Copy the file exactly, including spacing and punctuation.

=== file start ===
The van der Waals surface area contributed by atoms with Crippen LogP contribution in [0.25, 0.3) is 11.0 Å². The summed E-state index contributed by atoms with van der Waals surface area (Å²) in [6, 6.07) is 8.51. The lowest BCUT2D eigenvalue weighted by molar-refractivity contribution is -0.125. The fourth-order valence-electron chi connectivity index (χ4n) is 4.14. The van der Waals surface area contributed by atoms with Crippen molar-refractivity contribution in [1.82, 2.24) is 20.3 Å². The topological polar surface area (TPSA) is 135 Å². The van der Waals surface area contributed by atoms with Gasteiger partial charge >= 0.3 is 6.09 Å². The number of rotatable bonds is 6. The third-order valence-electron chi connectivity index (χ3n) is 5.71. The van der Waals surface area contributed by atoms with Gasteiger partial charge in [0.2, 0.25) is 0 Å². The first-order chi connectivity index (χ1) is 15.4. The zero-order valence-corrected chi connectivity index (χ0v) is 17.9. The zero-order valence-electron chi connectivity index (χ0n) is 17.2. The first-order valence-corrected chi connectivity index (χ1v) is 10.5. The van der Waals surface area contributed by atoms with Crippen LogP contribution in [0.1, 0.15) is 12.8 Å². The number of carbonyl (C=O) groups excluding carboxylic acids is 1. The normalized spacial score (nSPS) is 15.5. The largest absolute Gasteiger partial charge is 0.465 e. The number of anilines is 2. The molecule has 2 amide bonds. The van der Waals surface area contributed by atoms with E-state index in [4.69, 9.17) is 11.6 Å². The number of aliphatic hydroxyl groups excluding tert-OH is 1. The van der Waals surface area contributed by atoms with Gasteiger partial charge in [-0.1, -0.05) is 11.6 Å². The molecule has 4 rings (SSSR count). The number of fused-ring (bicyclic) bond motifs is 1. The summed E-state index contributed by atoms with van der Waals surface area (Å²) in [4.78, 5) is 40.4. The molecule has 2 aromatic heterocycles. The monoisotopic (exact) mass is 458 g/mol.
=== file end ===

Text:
The van der Waals surface area contributed by atoms with Crippen LogP contribution in [0.25, 0.3) is 11.0 Å². The summed E-state index contributed by atoms with van der Waals surface area (Å²) in [6, 6.07) is 8.51. The lowest BCUT2D eigenvalue weighted by molar-refractivity contribution is -0.125. The fourth-order valence-electron chi connectivity index (χ4n) is 4.14. The van der Waals surface area contributed by atoms with Crippen molar-refractivity contribution in [1.82, 2.24) is 20.3 Å². The topological polar surface area (TPSA) is 135 Å². The van der Waals surface area contributed by atoms with Gasteiger partial charge >= 0.3 is 6.09 Å². The number of rotatable bonds is 6. The third-order valence-electron chi connectivity index (χ3n) is 5.71. The van der Waals surface area contributed by atoms with Gasteiger partial charge in [0.2, 0.25) is 0 Å². The first-order chi connectivity index (χ1) is 15.4. The zero-order valence-corrected chi connectivity index (χ0v) is 17.9. The zero-order valence-electron chi connectivity index (χ0n) is 17.2. The first-order valence-corrected chi connectivity index (χ1v) is 10.5. The van der Waals surface area contributed by atoms with Crippen LogP contribution in [0.1, 0.15) is 12.8 Å². The number of carbonyl (C=O) groups excluding carboxylic acids is 1. The normalized spacial score (nSPS) is 15.5. The largest absolute Gasteiger partial charge is 0.465 e. The number of anilines is 2. The molecule has 2 amide bonds. The van der Waals surface area contributed by atoms with E-state index in [4.69, 9.17) is 11.6 Å². The number of aliphatic hydroxyl groups excluding tert-OH is 1. The van der Waals surface area contributed by atoms with Gasteiger partial charge in [-0.1, -0.05) is 11.6 Å². The molecule has 4 rings (SSSR count). The number of fused-ring (bicyclic) bond motifs is 1. The summed E-state index contributed by atoms with van der Waals surface area (Å²) in [4.78, 5) is 40.4. The molecule has 2 aromatic heterocycles. The monoisotopic (exact) mass is 458 g/mol.